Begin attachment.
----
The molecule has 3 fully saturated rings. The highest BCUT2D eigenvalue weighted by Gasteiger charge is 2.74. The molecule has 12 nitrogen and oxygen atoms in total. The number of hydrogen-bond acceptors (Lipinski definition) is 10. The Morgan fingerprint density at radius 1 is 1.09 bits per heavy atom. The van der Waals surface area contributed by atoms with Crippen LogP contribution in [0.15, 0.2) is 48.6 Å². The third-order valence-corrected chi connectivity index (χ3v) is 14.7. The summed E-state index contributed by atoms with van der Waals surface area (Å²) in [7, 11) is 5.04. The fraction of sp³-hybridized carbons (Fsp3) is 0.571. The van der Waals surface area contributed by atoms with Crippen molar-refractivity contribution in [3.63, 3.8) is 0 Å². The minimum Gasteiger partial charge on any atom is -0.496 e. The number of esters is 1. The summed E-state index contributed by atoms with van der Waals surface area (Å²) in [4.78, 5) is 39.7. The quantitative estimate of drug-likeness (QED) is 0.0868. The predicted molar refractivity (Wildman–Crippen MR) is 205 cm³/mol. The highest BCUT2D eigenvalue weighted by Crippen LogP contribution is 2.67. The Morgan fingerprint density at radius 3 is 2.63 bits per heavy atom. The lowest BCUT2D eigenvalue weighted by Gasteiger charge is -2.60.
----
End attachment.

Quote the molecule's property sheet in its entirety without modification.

The molecule has 3 fully saturated rings. The highest BCUT2D eigenvalue weighted by Gasteiger charge is 2.74. The molecule has 12 nitrogen and oxygen atoms in total. The number of hydrogen-bond acceptors (Lipinski definition) is 10. The Morgan fingerprint density at radius 1 is 1.09 bits per heavy atom. The van der Waals surface area contributed by atoms with Crippen LogP contribution in [0.15, 0.2) is 48.6 Å². The third-order valence-corrected chi connectivity index (χ3v) is 14.7. The summed E-state index contributed by atoms with van der Waals surface area (Å²) in [7, 11) is 5.04. The fraction of sp³-hybridized carbons (Fsp3) is 0.571. The van der Waals surface area contributed by atoms with Crippen molar-refractivity contribution in [3.63, 3.8) is 0 Å². The minimum Gasteiger partial charge on any atom is -0.496 e. The number of esters is 1. The summed E-state index contributed by atoms with van der Waals surface area (Å²) in [4.78, 5) is 39.7. The quantitative estimate of drug-likeness (QED) is 0.0868. The predicted molar refractivity (Wildman–Crippen MR) is 205 cm³/mol. The highest BCUT2D eigenvalue weighted by Crippen LogP contribution is 2.67. The Morgan fingerprint density at radius 3 is 2.63 bits per heavy atom. The lowest BCUT2D eigenvalue weighted by Gasteiger charge is -2.60.